One Goal Many Paths (Part 1)

The challenge of attribution modeling is more difficult than ever before, and determining which advertising exposures lead customers down the path to purchase changes on a case-by-case basis.


During the 2013 ERA D2C Convention in September, a group of industry experts convened to talk about the challenges of attribution in an increasingly complicated media landscape. They agreed that attribution is a moving target, and that there can never truly be a one-size-fits-all model. But there’s more to the story. In the first of a two-part series, the experts discuss the difficulties inherent in measuring response and moving the “levers” necessary to improve response and return on investment.


Electronic Retailer: What is the definition of attribution modeling?

Dan Schlafman, Vice President, Analytics and Modeling, Havas Edge: I view it in two primary buckets: source attribution and DRTV Web attribution. Source attribution is trying to allocate credit for response across all marketing channels the client [is] active in—I view it as slicing up the pie. DRTV Web attribution takes its slice of the pie down to attribution at the “micro,” airing-by-airing level. It gets more complicated from there.


Monica C. Smith, Founder and CEO, Marketsmith/I.Predictus: Attribution is a tool for marketers and brands to better understand and maximize ROI. The goal is to recognize that the consumer is on an evolving digital path, and attribution is about trying to understand that path as best as possible with all of the different touchpoints out there—to take the data in and organize it to better understand how to best spend marketing dollars in real time.


“Our Holy Grail is attribution—trying to match demand fulfillment back to the channels that generated [demand] so that we can stimulate orders and invest advertising dollars most effectively.”
—Ken Mahony, senior vice president, Marketing, Guth-Renker, LLC


Ken Mahony, Senior Vice President, Marketing, Guthy-Renker, LLC: I view it as trying to match demand fulfillment back to the channels that generated [demand] so that we can stimulate orders and invest advertising dollars most effectively. With a brand like Proactiv running 5,000 spots a week, it gets very difficult. Our Holy Grail is attribution.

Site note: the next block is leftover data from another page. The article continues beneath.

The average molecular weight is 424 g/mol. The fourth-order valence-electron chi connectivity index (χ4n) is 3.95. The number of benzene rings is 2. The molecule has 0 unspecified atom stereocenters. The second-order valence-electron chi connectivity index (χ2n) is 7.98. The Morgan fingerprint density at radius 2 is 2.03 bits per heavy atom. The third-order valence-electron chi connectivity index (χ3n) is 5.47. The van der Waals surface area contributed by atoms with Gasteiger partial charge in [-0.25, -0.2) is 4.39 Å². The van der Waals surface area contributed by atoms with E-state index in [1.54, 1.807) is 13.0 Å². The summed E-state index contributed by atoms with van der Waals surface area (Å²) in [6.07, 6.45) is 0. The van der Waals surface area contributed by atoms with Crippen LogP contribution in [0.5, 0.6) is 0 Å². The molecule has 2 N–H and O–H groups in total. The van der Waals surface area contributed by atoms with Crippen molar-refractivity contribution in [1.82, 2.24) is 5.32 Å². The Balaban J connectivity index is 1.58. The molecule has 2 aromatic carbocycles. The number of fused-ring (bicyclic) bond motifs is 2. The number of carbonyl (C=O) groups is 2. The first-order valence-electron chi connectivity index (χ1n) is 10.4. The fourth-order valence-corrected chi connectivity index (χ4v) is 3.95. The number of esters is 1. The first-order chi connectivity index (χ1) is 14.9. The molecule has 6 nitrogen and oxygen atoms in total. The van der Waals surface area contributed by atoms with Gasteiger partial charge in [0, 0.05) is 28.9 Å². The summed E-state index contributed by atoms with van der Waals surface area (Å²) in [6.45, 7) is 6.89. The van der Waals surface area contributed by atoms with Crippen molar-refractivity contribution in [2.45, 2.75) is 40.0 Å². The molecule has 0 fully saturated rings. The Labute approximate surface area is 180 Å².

Keith Kochberg, President, Digital, Mercury Media: Until this year, when I would think about attribution, it would be primarily from a digital perspective. A touchpoint analysis might say, “The user saw this, but didn’t react to it.” There probably needs to be a better definition, because within a Google environment, it will be the touchpoints in that environment, and you have to marry it to allocation or attribution on the TV side. It is an insanely complex challenge to solve, and it will require not just technology, but some level of psychology.


ER: How many touchpoints are we talking about?

Smith: As innovation occurs, more touchpoints are created, but it’s not about [a single] entry. It’s about a path to purchase in which multiple touchpoints are potentially engaged, and where that expense or revenue gets allocated. The other challenge is that there are other touchpoints and disruptive marketing from the competition that [are] also part of the path to purchase. There are obstacles we throw in the way, and there are competitors who are trying to skim revenue. The ecosystem is highly complex.


Schlafman: The consumer is processing more touchpoints more efficiently; we are just on the cusp of being more intelligent about targeting them. In the past, targeting has been a descriptive endeavor—the idea was to get [a] deep understanding of the consumer. Now we would like to understand their underlying motivators, [and] I’m seeing more adoption of syndicated segmentation solutions that can be applied across channels.